The rules for collecting sales tax on Internet-based sales is a matter of ongoing debate both in Colorado and nationwide. Consequently, if you have an online business where you sell goods or products to customers in Colorado, it’s important that you understand Colorado’s sales tax rules.
As you read, keep in mind that within the last few years Colorado has attempted to change its laws regarding collection of sales tax by online sellers, though so far without success.
The federal government is currently considering legislation that would affect how online sales taxes are collected in all states. The proposed federal law (called the Marketplace Fairness Act of 2013) would allow states to require sellers not physically located in their state to collect taxes on online and catalog sales made to people in their state. Sellers that make $1 million or less in annual sales and have no physical presence in the state would be exempt from this requirement. States would have to meet certain criteria to simplify their sales tax laws and make sales tax collection easier before they could require sellers to collect the tax.
Below is an article on the current rules on Internet sales tax in Colorado. A new federal law would affect all state Internet sales tax laws so be sure to check for updates in this area.
The General Rule on Sales Tax: Physical Presence in the State
The current default rule throughout the United States is that you must collect sales tax on Internet sales to customers in those states where your business has a “physical presence.” The physical-presence rule is based on a 1992 United States Supreme Court decision, Quill Corp. v. North Dakota, that addressed the obligations of mail-order businesses to collect sales tax on out-of-state sales; the decision has been extended to include online retailers. Generally speaking, a physical presence means such things as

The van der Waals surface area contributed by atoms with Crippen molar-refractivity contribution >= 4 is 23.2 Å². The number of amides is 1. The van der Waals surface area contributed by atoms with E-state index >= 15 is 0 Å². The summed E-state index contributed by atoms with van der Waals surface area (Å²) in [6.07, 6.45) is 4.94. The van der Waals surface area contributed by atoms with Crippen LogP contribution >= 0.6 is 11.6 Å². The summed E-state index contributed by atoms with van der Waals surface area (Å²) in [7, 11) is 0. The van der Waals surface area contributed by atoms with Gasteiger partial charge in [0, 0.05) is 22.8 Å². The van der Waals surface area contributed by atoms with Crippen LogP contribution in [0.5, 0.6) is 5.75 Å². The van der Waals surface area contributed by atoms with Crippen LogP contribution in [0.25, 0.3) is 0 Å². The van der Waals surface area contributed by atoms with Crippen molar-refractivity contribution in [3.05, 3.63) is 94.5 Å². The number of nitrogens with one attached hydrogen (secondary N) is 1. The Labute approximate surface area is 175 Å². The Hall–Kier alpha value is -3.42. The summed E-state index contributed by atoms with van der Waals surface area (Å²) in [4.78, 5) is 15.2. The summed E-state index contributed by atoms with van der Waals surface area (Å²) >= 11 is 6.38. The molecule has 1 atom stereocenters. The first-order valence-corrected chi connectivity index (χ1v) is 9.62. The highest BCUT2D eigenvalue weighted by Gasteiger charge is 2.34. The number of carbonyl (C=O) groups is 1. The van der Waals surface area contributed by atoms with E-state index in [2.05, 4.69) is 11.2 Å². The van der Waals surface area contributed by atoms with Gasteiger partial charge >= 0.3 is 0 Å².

- having a warehouse in the state
- having a store in the state
- having an office in the state, or
- having a sales representative in the state.
For more specific statements of what may count as physical presence under Colorado law, consult Colorado Revised Statutes Section 39-26-102 and Colorado Department of Revenue Regulation 39-26-102.3.
Not unexpectedly, the corollary to the physical-presence rule is that, if you do not have a physical presence in the state, you generally are not required to collect sales tax for an Internet-based sale to someone in that state.
Example 1: You are operating solely out of an office in Biloxi, Mississippi and make a sale to a customer in Boulder, Colorado—a state where your business has no physical presence: You are not required to collect sales tax from the Boulder customer.
Example 2: You are operating solely out of an office in Fort Collins, Colorado and make a sale to a customer in Denver, Colorado: You are required to collect sales tax from the Denver customer.
Example 3: After several years of operating solely out of a warehouse in Biloxi, Mississippi, you open a one-room satellite office just outside of Aurora, Colorado—a state where previously you had no physical presence. A day later, you make a sale to a customer in Pueblo, Colorado: You are required to collect sales tax from the Pueblo customer.